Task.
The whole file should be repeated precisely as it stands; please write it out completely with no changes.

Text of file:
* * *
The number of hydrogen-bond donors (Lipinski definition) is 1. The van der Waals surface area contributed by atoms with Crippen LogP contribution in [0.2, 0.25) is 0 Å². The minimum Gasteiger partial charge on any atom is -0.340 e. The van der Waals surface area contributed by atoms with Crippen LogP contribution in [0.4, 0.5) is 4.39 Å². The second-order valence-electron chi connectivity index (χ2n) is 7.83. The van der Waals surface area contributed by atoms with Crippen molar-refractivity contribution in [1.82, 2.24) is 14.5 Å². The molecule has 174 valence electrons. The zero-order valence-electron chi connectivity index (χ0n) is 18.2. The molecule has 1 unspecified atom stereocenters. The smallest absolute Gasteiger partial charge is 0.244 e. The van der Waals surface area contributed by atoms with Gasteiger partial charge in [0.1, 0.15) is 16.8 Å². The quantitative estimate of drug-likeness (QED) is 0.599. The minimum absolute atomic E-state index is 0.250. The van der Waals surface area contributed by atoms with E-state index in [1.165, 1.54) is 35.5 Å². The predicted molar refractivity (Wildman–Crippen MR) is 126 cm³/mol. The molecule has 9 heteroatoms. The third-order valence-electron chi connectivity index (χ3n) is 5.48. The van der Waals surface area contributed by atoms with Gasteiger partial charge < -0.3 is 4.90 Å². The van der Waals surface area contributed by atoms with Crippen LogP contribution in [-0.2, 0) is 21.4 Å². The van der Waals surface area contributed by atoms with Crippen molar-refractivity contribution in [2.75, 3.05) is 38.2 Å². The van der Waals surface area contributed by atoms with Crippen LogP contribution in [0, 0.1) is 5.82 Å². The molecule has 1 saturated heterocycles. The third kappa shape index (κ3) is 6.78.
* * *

The number of hydrogen-bond donors (Lipinski definition) is 1. The van der Waals surface area contributed by atoms with Crippen LogP contribution in [0.2, 0.25) is 0 Å². The minimum Gasteiger partial charge on any atom is -0.340 e. The van der Waals surface area contributed by atoms with Crippen LogP contribution in [0.4, 0.5) is 4.39 Å². The second-order valence-electron chi connectivity index (χ2n) is 7.83. The van der Waals surface area contributed by atoms with Crippen molar-refractivity contribution in [1.82, 2.24) is 14.5 Å². The molecule has 174 valence electrons. The zero-order valence-electron chi connectivity index (χ0n) is 18.2. The molecule has 1 unspecified atom stereocenters. The smallest absolute Gasteiger partial charge is 0.244 e. The van der Waals surface area contributed by atoms with Gasteiger partial charge in [0.1, 0.15) is 16.8 Å². The quantitative estimate of drug-likeness (QED) is 0.599. The minimum absolute atomic E-state index is 0.250. The van der Waals surface area contributed by atoms with E-state index in [1.165, 1.54) is 35.5 Å². The predicted molar refractivity (Wildman–Crippen MR) is 126 cm³/mol. The molecule has 9 heteroatoms. The third-order valence-electron chi connectivity index (χ3n) is 5.48. The van der Waals surface area contributed by atoms with Gasteiger partial charge < -0.3 is 4.90 Å². The van der Waals surface area contributed by atoms with Crippen LogP contribution in [-0.2, 0) is 21.4 Å². The van der Waals surface area contributed by atoms with Crippen molar-refractivity contribution in [2.75, 3.05) is 38.2 Å². The van der Waals surface area contributed by atoms with Crippen LogP contribution in [0, 0.1) is 5.82 Å². The molecule has 1 saturated heterocycles. The third kappa shape index (κ3) is 6.78.